We’ve all seen the images of unicorns that look like beautiful white horses with a single spiral shaped horn coming out of its forehead standing in some majestic scene. Although they were suppose to be wild and free, they also were associated with some beautiful young maiden. Unicorns were a symbol of purity and virtue. It was believed that the unicorn’s horn had the power to neutralize poisons just by touching them.
If you look up unicorns on the Internet, you will find a number of websites that all say the same thing. Unicorns are mythological animals that never really existed.
So what would you say if I told you that there really were unicorns that lived at one time? Would you believe me?
There are stories about unicorns from many different parts of the world including Syria, China, India, and Greece and all over medieval Europe. Unicorns have been portrayed as horses, goats, sheep and even a hare, all having one horn.
If you have been following along with the Articles 4 Kids series, you will know that we have been learning to be like the Bereans who turned to the Scriptures to see what is true or false. Like the Bereans, let’s go the Bible to see what it says about unicorns. (Note that I am using the 1599 Geneva Bible here.)
- Numbers 23:22: God brought them out of Egypt: their strength is as an unicorn.
- Numbers 24:8: God brought him out of Egypt: his strength shall be as an unicorn: he shall eat the nations his enemies, and bruise their bones, and shoot them through with his arrows.
- Deuteronomy 33:17: His beauty shall be like his firstborn bullock, and his horns as the horns of an unicorn: with them he shall smite the people together, even the ends of the world: these are also the ten thousands of Ephraim, and these are the thousands of Manasseh.
- Job 39:9-12: Will the unicorn serve thee? or will he tarry by thy crib? Canst thou bind the unicorn with his band to labor in the furrow? or will he plow the valleys after thee? Wilt thou trust in him, because his strength is great, and cast off thy labor unto him? Wilt thou believe him, that he will bring home thy seed, and gather it unto thy barn?
- Psalm 22:21: Save me from the lion’s mouth, and answer me in saving me from the horns of the unicorns.
- Psalm 29:6: He maketh them also to leap like a calf: Lebanon also and Shirion like a young unicorn.
- Psalm 92:10: But thou shalt exalt mine horn, like the unicorns, and I shall be anointed with fresh oil.
- Isaiah 34:7: And the unicorn shall come down with them, and the heifers with the bulls, and their land shall be drunken with blood, and their dust made fat with fatness.
We know that the Bible is God’s Word and God does not and cannot lie, therefore there must have been a real animal called a unicorn. Now we just have to figure out what kind of animal the biblical unicorn was.
The Hebrew word used in the Bible is re’em. This word has been translated in various languages as unicorn, unicornis, einhorn, eenhorn, and monoceros, all of which translate “one horn”. Interestingly, the Hebrew word re’em, does not necessarily mean to have one horn. In fact, many early Jewish translators were not sure what animal was being referred to, so they don’t translate the word at all and leave it as re’em.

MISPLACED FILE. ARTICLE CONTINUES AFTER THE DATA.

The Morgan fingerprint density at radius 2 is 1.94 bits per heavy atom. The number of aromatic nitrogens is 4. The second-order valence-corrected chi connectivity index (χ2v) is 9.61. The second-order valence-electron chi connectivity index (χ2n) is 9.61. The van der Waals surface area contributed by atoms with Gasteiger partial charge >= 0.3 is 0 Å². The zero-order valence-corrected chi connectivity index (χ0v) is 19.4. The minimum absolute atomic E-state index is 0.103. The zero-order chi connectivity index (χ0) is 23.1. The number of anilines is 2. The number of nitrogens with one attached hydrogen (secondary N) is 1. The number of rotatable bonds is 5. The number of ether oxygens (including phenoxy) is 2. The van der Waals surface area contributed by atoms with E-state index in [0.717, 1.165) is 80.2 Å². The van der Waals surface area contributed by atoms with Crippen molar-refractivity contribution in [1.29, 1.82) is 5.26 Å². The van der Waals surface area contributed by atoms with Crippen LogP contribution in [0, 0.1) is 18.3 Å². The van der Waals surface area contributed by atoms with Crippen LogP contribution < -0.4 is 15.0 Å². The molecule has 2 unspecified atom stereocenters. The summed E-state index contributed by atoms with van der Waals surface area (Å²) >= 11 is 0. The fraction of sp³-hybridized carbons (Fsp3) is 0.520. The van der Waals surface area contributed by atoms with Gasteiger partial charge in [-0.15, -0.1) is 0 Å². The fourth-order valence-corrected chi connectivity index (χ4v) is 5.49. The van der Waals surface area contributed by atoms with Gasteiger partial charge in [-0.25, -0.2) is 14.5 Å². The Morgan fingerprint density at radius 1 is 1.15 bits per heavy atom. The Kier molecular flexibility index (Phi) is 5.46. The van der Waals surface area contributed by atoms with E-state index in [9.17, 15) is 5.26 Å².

We may have a clue from outside the Bible as to what the re’em or unicorn was. Archaeologists discovered a Mesopotamian stone relief showing King Assurnasirpal hunting a wild ox that appears to have one horn. They also found texts that were connected to the relief carving that refer to the one horned ox as a rimu. It is possible that the world rimu and the Hebrew word re’em may be referring to the same animal. There are also some examples of Assyrian art that show a one-horned ox as well. This particular type of wild ox had horns that were perfectly symmetrical or the same on both sides. When you looked at them from the side, it looked like they only had one horn.
The wild ox of biblical times was the now extinct aurochs. They were large powerful beasts that were impossible to tame. The passage in Job describes the unicorn as a large powerful beast that would not be held in a barn or tamed enough to plow a field.
Something else we need to look at is that in several of the verses listed above, (Deut. 33:17 and Psalm 22:21) they refer to the horns (plural) of the unicorn which would indicate more than one horn, like those of the wild ox.
Could the unicorn mentioned in the Bible be the aurochs or wild ox? It is quite possible. Nowadays, most English Bibles use the term “wild ox” instead of unicorn. Even Modern Hebrew spoken today, uses the word re’em to refer to the wild ox.
While the unicorn may have been a one-horned animal or a two-horned animal such as the wild ox and not the pretty one-horned horse of mythology, the important thing to remember is that was a real animal that was powerful and untamable. For those that claim the biblical unicorn was some type of mythological animal that never existed is to undermine the Word of God and the Bible.